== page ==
The Speaker’s decision was ultimately a very personal one, and it shocked virtually all members of the House of Representatives and Republican Party. Boehner’s almost-six-year-tenure as Speaker included several triumphs (including a rare bipartisan trade accord), but it was especially defined by his struggles to lead the divided Republican caucus and to weather economic conflicts and failed deals with the President.  

Aware that his continued House leadership could spark further clashes and lead to less focus on the American people, Boehner resigned confidently and with apparent peace of mind. However, only time will tell whether the search for Boehner’s replacement provokes further unnecessary struggle.

Huge Price Hike for Lifesaving Medication

In August, Turing Pharmaceuticals purchased rights to Daraprim, a 62-year-old drug that is widely used to treat life-threatening parasitic infections in new mothers, infants and people with compromised immune systems (such as AIDS and cancer patients). Practically overnight after the deal was complete, Turing raised Daraprim’s price from a manageable $13.50 per pill to $750 per pill.

This 5,000 percent price increase was first reported last Sunday, and it has since sparked mass outrage and controversy as patients struggle to afford the steep new price. Turing founder and chief executive Martin Shkreli claimed that Daraprim is so rarely used that the increase in price would have very little impact on the health industry. He also claimed that the heightened drug profits would be used to develop better treatments for the parasitic infection targeted by Daraprim.

Fortunately for patients, public outcry reached such heights that Shkreli announced on Tuesday that he will lower the price of the life-saving drug. The new price will be determined over the next few weeks, though there is a chance that it will still be difficult to afford.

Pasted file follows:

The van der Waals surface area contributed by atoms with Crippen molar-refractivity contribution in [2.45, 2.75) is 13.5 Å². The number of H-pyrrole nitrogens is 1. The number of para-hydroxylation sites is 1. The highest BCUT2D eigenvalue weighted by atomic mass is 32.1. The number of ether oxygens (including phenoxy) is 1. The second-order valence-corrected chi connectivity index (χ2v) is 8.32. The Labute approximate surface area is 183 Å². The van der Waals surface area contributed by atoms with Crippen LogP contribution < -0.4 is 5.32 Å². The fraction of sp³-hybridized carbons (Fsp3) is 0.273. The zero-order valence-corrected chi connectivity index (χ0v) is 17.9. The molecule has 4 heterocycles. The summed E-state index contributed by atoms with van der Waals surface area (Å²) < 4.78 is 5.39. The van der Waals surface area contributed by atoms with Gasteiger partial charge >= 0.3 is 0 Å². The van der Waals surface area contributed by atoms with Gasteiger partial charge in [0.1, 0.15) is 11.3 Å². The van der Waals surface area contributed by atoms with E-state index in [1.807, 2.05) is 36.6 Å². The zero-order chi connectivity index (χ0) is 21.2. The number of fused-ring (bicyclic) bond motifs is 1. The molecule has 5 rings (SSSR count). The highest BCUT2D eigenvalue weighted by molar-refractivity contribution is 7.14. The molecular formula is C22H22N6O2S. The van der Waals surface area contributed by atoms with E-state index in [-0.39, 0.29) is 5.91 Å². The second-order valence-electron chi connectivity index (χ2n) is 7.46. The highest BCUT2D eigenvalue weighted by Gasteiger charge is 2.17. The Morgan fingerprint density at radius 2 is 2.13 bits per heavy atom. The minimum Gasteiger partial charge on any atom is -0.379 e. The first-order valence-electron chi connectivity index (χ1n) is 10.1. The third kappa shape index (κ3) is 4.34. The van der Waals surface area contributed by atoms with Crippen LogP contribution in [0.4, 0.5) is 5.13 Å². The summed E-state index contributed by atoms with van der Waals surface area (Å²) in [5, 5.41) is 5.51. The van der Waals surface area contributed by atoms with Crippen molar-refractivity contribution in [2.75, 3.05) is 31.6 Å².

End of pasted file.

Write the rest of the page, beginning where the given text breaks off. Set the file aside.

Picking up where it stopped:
Hajj Stampede Kills Over 700 in Saudi Arabia

On Thursday of last week, a freakish stampede during the sacred hajj pilgrimage to Mecca left over 769 people dead and over 900 injured. Most of the dead are from Iran, India, Pakistan, Kenya, Nigeria, Turkey, and Indonesia.

When the tragedy occurred, hundreds of thousands of people were gathered three miles from Mecca, participating in one of the traditional components of the hajj. A special investigative committee is being formed to determine the cause of the disaster.

Approximately two million people took part in this year’s hajj, which ended on Saturday.

State and Local News:

Bus and Ride the Ducks Mobile Collide, Leaving Four Dead

Thursday Sept. 24, tragedy struck on Seattle’s Aurora Bridge when a collision between a Ride the Ducks tour vehicle and a charter bus killed four international students from North Seattle College. A fifth victim from the college died on Sunday at Harborview Medical Center. About 50 others were injured in the crash.

Investigations into the accident have found that the Duck vehicle’s left front axle was sheared off. In 2013, the National Transportation Safety Board (NTSB) discovered a potentially-dangerous axle problem in a number of Duck vehicles and recommended that all affected cars receive the necessary safety fixes. The tour vehicle involved in Thursday’s accident never received the suggested repairs.

So far, the NTSB is uncertain whether the axle failure occurred before the collision, though this account of events seems likely because the Duck vehicle swerved and seemed to have a mechanical problem right before the accident. Thirteen crash victims remain at Harborview.

A second crash on Aurora Bridge occurred on Sunday, but thankfully, no one was injured.

President of China Visits Seattle